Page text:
Pokemon Go: When Cybersecurity “Breaches” Real Life

Many of you may have recently seen what appear to be zombies roaming the planet in search of their next victim. 

Are you up to date with the latest mobile gaming sensation – Pokemon Go? Are you aware of the possible cybersecurity threats lurking beneath the game? 

Pokemon Go is a hit for many reasons, one of which is that it actually uses your location and surroundings as part of the game. While wandering through your neighbourhood, players can see both the houses on their street and the various Pokemon characters who magically appear- waiting to be caught. The game is addicting and engrossing, but unfortunately, it has brought with it some security issues.

First off, when the game launched, it asked for full access to your Google account information by default, allowing the game (or someone who may have compromised the game) access to a multitude of personal details such as your physical address, email, phone contacts, etc.  That has since been fixed by the developers, but it’s likely that millions of people have already inadvertently exposed their information. 

Soon after the game’s launch, a whole host of malware was created to trick users into downloading necessary applications that contain security issues, such as subscribing to unwanted services, clicking on paid advertising, and accessing additional private information.  These pieces of malware are being taken down as quickly as they can be discovered, but the potential clearly exists for more of this behavior to take place.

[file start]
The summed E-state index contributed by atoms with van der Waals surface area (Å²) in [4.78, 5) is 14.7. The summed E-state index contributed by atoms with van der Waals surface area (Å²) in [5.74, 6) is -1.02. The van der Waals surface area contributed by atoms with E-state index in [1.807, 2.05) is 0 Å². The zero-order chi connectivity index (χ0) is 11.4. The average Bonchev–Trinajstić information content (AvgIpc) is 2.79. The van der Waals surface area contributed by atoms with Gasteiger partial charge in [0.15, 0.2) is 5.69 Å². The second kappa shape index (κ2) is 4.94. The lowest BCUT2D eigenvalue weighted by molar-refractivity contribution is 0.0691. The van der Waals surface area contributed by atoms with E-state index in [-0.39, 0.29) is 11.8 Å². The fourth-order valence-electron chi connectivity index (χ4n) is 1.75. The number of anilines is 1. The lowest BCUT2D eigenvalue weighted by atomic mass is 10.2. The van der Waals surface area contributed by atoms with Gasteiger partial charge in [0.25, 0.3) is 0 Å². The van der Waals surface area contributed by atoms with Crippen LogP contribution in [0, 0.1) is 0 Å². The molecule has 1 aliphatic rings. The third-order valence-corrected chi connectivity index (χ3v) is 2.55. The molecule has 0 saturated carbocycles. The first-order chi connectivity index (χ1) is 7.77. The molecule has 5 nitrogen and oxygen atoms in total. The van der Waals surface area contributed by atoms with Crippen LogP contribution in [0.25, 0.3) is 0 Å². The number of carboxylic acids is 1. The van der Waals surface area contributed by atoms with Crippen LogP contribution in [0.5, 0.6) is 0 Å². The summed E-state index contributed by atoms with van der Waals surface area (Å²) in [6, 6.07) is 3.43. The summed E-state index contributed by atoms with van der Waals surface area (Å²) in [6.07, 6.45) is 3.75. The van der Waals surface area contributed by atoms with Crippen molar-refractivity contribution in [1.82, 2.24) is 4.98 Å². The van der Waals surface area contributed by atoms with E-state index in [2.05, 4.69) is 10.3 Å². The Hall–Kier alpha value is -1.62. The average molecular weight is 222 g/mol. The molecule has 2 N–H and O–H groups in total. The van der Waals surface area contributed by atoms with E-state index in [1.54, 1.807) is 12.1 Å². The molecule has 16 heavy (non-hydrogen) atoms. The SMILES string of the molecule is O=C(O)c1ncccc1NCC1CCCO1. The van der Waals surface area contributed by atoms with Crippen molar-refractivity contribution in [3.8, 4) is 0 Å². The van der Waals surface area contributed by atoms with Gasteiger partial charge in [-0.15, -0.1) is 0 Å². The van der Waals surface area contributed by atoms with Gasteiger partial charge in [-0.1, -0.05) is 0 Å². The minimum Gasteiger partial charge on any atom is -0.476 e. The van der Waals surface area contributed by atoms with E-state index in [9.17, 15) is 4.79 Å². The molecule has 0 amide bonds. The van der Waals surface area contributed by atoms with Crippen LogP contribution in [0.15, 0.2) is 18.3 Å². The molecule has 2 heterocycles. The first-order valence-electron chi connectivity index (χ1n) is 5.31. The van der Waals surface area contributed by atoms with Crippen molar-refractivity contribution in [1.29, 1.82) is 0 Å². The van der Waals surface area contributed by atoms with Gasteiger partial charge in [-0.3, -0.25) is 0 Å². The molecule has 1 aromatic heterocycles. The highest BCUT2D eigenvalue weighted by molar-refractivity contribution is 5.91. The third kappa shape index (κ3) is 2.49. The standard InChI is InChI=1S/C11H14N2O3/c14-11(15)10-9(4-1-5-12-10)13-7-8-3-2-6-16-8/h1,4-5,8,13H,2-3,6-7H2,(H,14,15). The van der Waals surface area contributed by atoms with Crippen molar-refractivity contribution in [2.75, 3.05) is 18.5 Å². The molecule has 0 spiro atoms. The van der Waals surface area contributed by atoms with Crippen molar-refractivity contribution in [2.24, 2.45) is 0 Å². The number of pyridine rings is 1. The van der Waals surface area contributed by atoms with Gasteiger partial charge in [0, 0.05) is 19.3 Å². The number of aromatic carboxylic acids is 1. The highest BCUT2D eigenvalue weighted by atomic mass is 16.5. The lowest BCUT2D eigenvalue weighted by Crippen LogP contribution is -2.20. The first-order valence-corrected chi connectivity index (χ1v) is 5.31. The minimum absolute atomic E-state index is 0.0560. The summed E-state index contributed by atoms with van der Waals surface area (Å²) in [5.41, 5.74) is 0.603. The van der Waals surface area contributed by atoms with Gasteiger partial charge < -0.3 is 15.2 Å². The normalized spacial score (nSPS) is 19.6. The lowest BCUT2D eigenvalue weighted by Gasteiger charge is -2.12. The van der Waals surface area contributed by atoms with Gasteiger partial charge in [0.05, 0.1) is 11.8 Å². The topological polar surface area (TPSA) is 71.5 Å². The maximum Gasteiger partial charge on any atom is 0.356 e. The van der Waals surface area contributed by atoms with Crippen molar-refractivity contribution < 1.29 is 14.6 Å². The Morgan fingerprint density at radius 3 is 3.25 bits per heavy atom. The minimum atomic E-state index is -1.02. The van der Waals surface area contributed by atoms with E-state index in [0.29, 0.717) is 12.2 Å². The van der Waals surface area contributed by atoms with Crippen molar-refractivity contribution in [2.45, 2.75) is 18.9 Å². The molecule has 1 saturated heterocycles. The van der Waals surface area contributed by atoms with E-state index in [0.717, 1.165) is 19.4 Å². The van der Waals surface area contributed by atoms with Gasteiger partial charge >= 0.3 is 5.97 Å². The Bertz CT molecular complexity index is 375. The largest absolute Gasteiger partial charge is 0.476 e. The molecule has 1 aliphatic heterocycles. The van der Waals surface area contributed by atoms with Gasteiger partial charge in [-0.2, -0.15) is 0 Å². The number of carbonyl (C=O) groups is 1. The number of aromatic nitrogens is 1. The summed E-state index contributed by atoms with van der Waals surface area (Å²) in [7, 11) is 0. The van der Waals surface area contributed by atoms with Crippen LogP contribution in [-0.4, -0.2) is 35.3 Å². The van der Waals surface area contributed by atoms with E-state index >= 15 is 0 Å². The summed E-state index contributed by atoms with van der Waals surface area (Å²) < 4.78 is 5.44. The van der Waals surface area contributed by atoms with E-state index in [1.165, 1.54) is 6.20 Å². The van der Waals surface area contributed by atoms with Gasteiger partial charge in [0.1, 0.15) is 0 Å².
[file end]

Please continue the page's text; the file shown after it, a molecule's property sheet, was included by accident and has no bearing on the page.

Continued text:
So what can a Pokemon master do to avoid getting breached? Here are some basic, common-sense security strategies: 

1. Never automatically accept requests to access services from applications you install.  Location awareness, access to contact information, etc. can all potentially be used against you in some way.  By default, you should never allow applications to access this information unless you understand why they want that access.

2. Always verify the author of an application before you download it.  This can be a bit difficult, but matching a company name to the application is typically a good starting point.  Then look at how many downloads it has, and the reviews or ratings of that application.  There is a high likelihood that something that has only been downloaded a few times and has a lot of negative reviews is not something you want on your device.

3. Always be cognizant of online safety with respect to the impact it can have on the real world.  If you have online “friends” that get access to your location information, it can cause all kinds of issues from stalking to burglary to something worse.  Realize that no one online is necessarily who they claim to be, and when the line between the real world and the online world gets blurred you need to take precautions.

Now go out and catch them all! 

 

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